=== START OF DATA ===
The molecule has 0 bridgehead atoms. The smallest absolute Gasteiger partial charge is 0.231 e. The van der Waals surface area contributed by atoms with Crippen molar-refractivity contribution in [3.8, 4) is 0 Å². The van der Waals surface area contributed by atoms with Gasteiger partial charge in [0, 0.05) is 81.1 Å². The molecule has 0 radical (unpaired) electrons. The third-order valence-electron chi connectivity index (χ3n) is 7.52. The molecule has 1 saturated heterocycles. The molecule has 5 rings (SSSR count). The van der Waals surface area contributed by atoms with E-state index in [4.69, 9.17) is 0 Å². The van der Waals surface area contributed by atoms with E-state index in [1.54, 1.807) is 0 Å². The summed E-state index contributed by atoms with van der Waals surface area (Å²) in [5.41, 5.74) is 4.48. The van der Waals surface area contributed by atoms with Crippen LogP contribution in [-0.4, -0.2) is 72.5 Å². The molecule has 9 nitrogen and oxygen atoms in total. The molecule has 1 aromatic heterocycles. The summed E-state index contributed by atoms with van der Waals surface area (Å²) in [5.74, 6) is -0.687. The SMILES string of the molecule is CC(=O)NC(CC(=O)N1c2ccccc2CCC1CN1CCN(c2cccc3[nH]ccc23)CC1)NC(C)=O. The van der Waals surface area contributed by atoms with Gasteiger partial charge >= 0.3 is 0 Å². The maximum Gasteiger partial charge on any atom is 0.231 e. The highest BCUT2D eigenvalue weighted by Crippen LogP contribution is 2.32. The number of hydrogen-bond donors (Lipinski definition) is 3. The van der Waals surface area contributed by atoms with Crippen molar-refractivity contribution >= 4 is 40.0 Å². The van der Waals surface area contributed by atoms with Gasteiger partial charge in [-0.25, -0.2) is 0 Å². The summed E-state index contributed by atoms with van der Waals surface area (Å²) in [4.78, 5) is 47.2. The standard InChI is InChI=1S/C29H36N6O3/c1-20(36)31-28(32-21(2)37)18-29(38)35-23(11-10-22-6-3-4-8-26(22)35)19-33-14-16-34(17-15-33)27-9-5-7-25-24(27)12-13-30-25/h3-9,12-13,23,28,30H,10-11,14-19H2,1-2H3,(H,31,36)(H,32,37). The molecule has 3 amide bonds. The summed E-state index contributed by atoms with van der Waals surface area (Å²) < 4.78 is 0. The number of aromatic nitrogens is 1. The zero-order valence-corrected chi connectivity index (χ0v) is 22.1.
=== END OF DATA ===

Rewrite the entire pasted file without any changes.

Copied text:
The molecule has 0 bridgehead atoms. The smallest absolute Gasteiger partial charge is 0.231 e. The van der Waals surface area contributed by atoms with Crippen molar-refractivity contribution in [3.8, 4) is 0 Å². The van der Waals surface area contributed by atoms with Gasteiger partial charge in [0, 0.05) is 81.1 Å². The molecule has 0 radical (unpaired) electrons. The third-order valence-electron chi connectivity index (χ3n) is 7.52. The molecule has 1 saturated heterocycles. The molecule has 5 rings (SSSR count). The van der Waals surface area contributed by atoms with E-state index in [4.69, 9.17) is 0 Å². The van der Waals surface area contributed by atoms with E-state index in [1.54, 1.807) is 0 Å². The summed E-state index contributed by atoms with van der Waals surface area (Å²) in [5.41, 5.74) is 4.48. The van der Waals surface area contributed by atoms with Crippen LogP contribution in [-0.4, -0.2) is 72.5 Å². The molecule has 9 nitrogen and oxygen atoms in total. The molecule has 1 aromatic heterocycles. The summed E-state index contributed by atoms with van der Waals surface area (Å²) in [5.74, 6) is -0.687. The SMILES string of the molecule is CC(=O)NC(CC(=O)N1c2ccccc2CCC1CN1CCN(c2cccc3[nH]ccc23)CC1)NC(C)=O. The van der Waals surface area contributed by atoms with Gasteiger partial charge >= 0.3 is 0 Å². The maximum Gasteiger partial charge on any atom is 0.231 e. The highest BCUT2D eigenvalue weighted by Crippen LogP contribution is 2.32. The number of hydrogen-bond donors (Lipinski definition) is 3. The van der Waals surface area contributed by atoms with Crippen molar-refractivity contribution >= 4 is 40.0 Å². The van der Waals surface area contributed by atoms with Gasteiger partial charge in [-0.25, -0.2) is 0 Å². The summed E-state index contributed by atoms with van der Waals surface area (Å²) in [4.78, 5) is 47.2. The standard InChI is InChI=1S/C29H36N6O3/c1-20(36)31-28(32-21(2)37)18-29(38)35-23(11-10-22-6-3-4-8-26(22)35)19-33-14-16-34(17-15-33)27-9-5-7-25-24(27)12-13-30-25/h3-9,12-13,23,28,30H,10-11,14-19H2,1-2H3,(H,31,36)(H,32,37). The molecule has 3 amide bonds. The summed E-state index contributed by atoms with van der Waals surface area (Å²) < 4.78 is 0. The number of aromatic nitrogens is 1. The zero-order valence-corrected chi connectivity index (χ0v) is 22.1.